When one gets in touch with a new language, the first thing that catches his attention is probably the alphabet. The German alphabet consists of all the 26 letters from the English alphabet, together with 4 additional letters, namely die Umlaute ä, ö, ü and das scharfes s ß, which only exists in lowercase. Here is the complete alphabet,
a ä b c d e f g h I j k l m n o ö p q r s t u ü v w x y z ß
A Ä B C D E F G H I J K L M N O Ö P Q R S T U Ü V X Y Z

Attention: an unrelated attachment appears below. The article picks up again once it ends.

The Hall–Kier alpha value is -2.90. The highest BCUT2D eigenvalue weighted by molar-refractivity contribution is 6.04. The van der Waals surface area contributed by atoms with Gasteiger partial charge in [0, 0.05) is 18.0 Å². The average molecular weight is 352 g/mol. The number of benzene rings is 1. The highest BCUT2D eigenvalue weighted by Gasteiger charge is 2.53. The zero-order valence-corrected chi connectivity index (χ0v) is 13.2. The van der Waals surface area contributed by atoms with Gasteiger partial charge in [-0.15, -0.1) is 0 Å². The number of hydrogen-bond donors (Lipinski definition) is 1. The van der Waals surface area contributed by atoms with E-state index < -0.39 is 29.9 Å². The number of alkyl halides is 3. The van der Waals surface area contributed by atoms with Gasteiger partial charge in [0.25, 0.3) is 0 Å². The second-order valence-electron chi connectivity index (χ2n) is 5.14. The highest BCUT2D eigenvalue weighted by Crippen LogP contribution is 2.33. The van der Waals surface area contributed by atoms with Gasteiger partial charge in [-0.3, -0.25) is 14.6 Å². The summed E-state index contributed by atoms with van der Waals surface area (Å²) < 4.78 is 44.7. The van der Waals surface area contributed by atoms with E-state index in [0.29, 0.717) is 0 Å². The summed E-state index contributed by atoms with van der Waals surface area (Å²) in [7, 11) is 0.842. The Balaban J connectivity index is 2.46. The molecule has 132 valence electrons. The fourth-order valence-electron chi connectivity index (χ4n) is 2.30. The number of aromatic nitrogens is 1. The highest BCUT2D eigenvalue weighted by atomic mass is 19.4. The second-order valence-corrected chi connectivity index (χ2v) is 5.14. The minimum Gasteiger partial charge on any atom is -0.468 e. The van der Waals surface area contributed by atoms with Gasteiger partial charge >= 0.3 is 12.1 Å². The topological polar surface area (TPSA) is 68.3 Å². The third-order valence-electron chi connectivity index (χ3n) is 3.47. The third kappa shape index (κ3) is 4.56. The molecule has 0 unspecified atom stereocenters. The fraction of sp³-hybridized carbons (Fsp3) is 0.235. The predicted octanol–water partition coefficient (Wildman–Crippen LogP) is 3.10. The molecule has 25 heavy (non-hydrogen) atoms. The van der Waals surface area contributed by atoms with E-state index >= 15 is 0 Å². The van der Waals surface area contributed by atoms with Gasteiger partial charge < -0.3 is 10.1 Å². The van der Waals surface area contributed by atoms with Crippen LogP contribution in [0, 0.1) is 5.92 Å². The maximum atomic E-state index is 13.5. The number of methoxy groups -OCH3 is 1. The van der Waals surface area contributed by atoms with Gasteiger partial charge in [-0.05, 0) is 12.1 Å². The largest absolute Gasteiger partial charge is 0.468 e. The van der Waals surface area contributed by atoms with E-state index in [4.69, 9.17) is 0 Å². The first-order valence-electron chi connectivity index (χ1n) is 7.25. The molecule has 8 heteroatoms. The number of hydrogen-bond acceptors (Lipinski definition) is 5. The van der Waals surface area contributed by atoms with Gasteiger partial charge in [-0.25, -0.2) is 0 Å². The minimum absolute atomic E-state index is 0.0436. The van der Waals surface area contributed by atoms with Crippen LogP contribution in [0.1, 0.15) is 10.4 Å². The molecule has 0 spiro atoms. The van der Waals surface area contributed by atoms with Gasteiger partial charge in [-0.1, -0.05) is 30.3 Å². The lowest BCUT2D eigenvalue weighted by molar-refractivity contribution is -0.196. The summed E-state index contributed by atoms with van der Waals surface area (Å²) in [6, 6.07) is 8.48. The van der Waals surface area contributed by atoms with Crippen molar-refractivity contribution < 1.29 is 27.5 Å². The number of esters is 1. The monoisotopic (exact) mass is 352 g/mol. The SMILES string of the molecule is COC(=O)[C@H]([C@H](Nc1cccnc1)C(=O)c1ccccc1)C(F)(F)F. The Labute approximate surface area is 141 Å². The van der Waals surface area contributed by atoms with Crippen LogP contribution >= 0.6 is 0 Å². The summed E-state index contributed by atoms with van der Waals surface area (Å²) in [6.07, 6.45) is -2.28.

Pronunciation of the German language is rather consistent, meaning that every word is pronounced more or less as its spelling suggests. For instance, ‘a’ is always pronounced as ‘ah’ in bar when it is long and as ‘a’ in man when it is short. There are several sounds in German which English speakers may find interesting. For example, the German ‘r’ sound is more guttural and produced at the back of the throat, which is quite different from the English one. In addition, the German ‘ch’ often causes English speakers severe problems as it does not occur naturally in the English language, and varies in sound depending on its position in the word and the sound which precedes it.
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